Recently, a friend challenged me when he said, “no growth comes from the status quo”. Although this is an area of reflection quite familiar to me, that statement generated a strong internal response. It is so easy for us to find ourselves along with our families, friends, business partners, or industries all living right in the middle of that reality, completely unnoticed.
The concept of harmony and normalcy makes sense to all of us. It feels good to be grounded however, is that really where we will do our best work and experience growth? The real challenge comes into focus for me when we go deeper and start discovering a protective spirit around the “SQ”. I would like to further explore this dynamic with your assistance.
Why do we protect the “SQ”?
- A desire to have a harmonious environment
- Not interested in making waves
- Looking for balance
- Not operating within a place of confidence and trust that ideas and opinions will be well received
- Lacking advisors or individuals that challenge us
- Collaboration is a secondary option
- We have not learned innovation
- Cultural beliefs that things can’t change
- Lack of know how
- Missing resources
- Conditioning, misleading us to believe things will always be this way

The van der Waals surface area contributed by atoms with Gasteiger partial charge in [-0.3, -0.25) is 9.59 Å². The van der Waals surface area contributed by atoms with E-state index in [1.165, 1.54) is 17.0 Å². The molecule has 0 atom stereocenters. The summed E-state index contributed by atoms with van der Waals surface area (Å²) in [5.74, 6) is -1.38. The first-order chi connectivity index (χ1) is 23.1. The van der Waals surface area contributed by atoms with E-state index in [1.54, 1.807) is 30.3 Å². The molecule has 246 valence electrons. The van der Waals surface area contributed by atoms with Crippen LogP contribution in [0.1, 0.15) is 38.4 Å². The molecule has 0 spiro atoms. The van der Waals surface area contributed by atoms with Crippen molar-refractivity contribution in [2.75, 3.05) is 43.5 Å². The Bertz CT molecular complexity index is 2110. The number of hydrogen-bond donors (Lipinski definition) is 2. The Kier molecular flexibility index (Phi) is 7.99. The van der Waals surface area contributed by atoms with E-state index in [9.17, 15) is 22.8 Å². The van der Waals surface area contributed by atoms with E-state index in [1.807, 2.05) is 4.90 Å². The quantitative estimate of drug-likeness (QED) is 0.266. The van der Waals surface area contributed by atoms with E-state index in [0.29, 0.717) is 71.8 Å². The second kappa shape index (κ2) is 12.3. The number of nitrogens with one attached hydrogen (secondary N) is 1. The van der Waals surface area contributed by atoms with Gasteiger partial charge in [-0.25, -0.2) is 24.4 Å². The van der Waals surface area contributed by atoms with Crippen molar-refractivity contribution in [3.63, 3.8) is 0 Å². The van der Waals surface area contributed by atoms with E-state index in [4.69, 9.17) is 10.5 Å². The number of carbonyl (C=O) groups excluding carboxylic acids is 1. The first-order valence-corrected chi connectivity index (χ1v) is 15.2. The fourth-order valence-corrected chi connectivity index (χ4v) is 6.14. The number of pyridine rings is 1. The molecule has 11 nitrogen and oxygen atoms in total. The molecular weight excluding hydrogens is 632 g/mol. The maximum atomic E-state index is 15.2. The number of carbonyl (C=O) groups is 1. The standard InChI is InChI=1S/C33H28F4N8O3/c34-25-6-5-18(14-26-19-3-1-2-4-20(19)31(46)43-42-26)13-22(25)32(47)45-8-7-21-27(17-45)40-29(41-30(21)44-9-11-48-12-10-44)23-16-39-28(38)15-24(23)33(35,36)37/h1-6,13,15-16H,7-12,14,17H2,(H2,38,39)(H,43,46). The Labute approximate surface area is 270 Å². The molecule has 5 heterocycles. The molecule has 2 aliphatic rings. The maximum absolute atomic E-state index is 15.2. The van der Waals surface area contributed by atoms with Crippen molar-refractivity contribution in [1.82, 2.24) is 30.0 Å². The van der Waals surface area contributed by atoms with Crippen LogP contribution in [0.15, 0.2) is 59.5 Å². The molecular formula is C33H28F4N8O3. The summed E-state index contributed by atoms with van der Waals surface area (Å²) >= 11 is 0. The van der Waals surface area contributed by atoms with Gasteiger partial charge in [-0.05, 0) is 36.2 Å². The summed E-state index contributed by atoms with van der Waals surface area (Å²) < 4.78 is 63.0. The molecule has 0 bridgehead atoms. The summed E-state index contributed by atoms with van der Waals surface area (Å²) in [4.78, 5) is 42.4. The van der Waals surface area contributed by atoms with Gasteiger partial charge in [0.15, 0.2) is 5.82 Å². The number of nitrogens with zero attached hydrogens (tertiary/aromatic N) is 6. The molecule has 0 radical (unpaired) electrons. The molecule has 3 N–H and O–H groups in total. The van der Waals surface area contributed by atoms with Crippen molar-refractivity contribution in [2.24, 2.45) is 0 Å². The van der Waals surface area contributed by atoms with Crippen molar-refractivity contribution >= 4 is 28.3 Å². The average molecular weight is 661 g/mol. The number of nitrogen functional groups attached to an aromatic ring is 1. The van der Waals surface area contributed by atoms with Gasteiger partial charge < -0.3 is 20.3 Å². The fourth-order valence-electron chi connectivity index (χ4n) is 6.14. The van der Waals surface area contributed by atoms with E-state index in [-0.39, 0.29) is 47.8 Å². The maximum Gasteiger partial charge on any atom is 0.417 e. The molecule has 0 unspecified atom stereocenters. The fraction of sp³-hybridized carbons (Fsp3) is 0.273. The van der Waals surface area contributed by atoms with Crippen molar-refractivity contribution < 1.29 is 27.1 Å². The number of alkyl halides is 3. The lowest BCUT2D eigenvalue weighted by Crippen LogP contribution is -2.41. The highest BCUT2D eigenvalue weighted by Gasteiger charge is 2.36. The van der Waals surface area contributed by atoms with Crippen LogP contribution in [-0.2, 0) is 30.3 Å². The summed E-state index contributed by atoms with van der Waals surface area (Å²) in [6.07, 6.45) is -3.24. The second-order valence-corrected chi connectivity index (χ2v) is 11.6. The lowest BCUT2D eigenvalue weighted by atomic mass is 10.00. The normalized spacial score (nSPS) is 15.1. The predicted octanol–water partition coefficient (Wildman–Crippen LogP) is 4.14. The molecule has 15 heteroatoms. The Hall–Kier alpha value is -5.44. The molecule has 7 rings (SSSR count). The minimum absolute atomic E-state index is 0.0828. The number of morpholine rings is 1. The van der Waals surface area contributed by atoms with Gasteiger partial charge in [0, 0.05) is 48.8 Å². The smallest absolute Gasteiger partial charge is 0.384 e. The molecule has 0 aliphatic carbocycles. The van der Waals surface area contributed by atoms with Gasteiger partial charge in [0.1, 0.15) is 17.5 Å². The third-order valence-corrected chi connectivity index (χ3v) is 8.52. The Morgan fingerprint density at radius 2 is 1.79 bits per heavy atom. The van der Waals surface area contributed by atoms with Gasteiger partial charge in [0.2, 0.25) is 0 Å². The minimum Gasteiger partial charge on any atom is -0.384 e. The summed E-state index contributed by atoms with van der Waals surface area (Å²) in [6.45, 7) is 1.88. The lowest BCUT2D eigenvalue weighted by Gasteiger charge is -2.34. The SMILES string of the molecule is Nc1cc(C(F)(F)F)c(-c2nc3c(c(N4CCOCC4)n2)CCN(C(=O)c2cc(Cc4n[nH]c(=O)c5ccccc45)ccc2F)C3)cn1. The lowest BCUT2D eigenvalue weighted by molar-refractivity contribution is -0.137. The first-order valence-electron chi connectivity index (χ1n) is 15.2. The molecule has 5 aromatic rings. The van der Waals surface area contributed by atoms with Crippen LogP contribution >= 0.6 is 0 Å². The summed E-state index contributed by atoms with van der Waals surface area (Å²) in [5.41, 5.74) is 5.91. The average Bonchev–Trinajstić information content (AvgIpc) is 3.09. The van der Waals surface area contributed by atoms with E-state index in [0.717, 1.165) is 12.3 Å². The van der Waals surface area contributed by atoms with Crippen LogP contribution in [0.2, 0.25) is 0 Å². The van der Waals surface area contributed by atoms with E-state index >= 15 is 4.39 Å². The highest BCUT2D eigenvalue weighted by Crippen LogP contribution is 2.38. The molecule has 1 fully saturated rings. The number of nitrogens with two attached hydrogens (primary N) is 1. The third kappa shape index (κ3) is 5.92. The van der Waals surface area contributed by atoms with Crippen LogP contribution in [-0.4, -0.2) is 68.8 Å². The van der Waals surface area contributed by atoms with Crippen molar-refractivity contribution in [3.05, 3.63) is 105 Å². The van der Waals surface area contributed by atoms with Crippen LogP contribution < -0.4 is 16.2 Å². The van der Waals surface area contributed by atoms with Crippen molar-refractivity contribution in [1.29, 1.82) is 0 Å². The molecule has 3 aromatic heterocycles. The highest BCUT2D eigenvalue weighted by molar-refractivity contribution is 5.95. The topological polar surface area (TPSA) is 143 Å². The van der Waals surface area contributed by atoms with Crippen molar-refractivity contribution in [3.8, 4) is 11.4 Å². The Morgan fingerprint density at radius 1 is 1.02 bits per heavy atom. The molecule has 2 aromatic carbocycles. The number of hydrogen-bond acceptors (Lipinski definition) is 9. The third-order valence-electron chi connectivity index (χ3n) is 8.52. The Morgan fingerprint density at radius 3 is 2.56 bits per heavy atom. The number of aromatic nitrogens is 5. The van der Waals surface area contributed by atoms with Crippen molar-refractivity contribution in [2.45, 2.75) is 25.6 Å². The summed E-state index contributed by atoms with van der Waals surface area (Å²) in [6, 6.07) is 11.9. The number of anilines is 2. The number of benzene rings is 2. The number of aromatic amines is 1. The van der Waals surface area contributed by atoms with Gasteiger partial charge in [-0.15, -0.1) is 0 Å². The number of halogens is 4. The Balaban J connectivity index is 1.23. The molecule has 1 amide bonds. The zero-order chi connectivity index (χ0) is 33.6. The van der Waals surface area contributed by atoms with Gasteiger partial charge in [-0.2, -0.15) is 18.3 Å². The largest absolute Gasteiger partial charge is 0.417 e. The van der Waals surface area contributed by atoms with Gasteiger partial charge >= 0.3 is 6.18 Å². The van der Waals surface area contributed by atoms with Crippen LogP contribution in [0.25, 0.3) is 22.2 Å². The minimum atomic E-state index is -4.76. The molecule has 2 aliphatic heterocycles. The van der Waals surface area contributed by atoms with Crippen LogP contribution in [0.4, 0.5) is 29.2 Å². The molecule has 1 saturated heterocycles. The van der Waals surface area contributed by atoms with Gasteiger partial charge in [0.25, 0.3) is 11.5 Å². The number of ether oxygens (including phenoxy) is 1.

- Change is viewed as a management process instead of an opportunity for growth
- The most limiting of all, fear
How do we protect the “SQ”?
- We stop listening
- Request for feedback is either not present or insincere.
- Ineffective communication: too much, too little, unimportant, false sense or lacking urgency, dismissive, ambiguous
- Keeping our teams busy
- We stop looking for efficiencies
- We convince ourselves that everything is exciting and must be championed. “The TPS report is now available in four languages. Isn’t that amazing?”
- We don’t welcome new ideas
- Varied experiences and differing views are not actively included onto our teams
Where does it happen?
- Face to face
- Personal and business communication
- Board rooms
- Community groups
- Church, etc.
Do we have the personal and professional diagnostics in place to help us realize when we are looking past our ability to be our absolute best? Are we willing to settle for limited growth? Are we willing to have limitless possibilities become a part of our measurements for success?
I suggest just a few considerations:
- Open the lines of communication
- Make challenging the Status Quo an integral part of how you determine health and well-being both personally and professionally
- Create an initiative to evaluate current “SQ” conditions.
- Use Status Quo solely as a temporary location, not the destination
- Be willing and accessible to receive challenges
- Make growth and vitality criteria for success
- Embrace change. Encourage your leadership teams to better understand, prepare for and prosper under changing conditions. Lead the charge!
- Reward and recognize those pursuing possibilities, as that is where we will witness the next great idea come to life.
Don’t settle and…..Lead On!